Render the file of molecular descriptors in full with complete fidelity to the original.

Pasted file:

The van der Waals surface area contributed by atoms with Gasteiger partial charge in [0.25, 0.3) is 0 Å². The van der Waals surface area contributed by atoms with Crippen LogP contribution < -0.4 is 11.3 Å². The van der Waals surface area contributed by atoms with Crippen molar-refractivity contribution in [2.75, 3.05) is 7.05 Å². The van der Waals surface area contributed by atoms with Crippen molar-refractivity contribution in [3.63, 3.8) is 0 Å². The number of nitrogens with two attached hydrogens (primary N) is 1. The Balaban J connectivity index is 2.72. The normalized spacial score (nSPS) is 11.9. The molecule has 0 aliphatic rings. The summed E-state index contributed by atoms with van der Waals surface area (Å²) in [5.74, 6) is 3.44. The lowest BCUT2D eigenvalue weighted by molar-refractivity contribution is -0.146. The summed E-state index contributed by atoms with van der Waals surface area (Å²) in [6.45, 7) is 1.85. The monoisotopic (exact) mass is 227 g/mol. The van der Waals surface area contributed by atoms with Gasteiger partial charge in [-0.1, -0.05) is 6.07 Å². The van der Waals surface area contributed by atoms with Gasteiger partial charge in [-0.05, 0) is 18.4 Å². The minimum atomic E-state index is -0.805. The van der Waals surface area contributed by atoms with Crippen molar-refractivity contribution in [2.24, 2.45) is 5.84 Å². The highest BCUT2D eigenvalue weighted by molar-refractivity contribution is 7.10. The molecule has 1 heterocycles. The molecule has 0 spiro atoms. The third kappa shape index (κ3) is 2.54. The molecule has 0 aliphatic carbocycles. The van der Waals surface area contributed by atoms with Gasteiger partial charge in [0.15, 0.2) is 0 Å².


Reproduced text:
The van der Waals surface area contributed by atoms with Gasteiger partial charge in [0.25, 0.3) is 0 Å². The van der Waals surface area contributed by atoms with Crippen LogP contribution < -0.4 is 11.3 Å². The van der Waals surface area contributed by atoms with Crippen molar-refractivity contribution in [2.75, 3.05) is 7.05 Å². The van der Waals surface area contributed by atoms with Crippen molar-refractivity contribution in [3.63, 3.8) is 0 Å². The number of nitrogens with two attached hydrogens (primary N) is 1. The Balaban J connectivity index is 2.72. The normalized spacial score (nSPS) is 11.9. The molecule has 0 aliphatic rings. The summed E-state index contributed by atoms with van der Waals surface area (Å²) in [5.74, 6) is 3.44. The lowest BCUT2D eigenvalue weighted by molar-refractivity contribution is -0.146. The summed E-state index contributed by atoms with van der Waals surface area (Å²) in [6.45, 7) is 1.85. The monoisotopic (exact) mass is 227 g/mol. The van der Waals surface area contributed by atoms with Gasteiger partial charge in [-0.1, -0.05) is 6.07 Å². The van der Waals surface area contributed by atoms with Gasteiger partial charge in [-0.05, 0) is 18.4 Å². The minimum atomic E-state index is -0.805. The van der Waals surface area contributed by atoms with Crippen molar-refractivity contribution in [2.24, 2.45) is 5.84 Å². The highest BCUT2D eigenvalue weighted by molar-refractivity contribution is 7.10. The molecule has 1 heterocycles. The molecule has 0 spiro atoms. The third kappa shape index (κ3) is 2.54. The molecule has 0 aliphatic carbocycles. The van der Waals surface area contributed by atoms with Gasteiger partial charge in [0.15, 0.2) is 0 Å².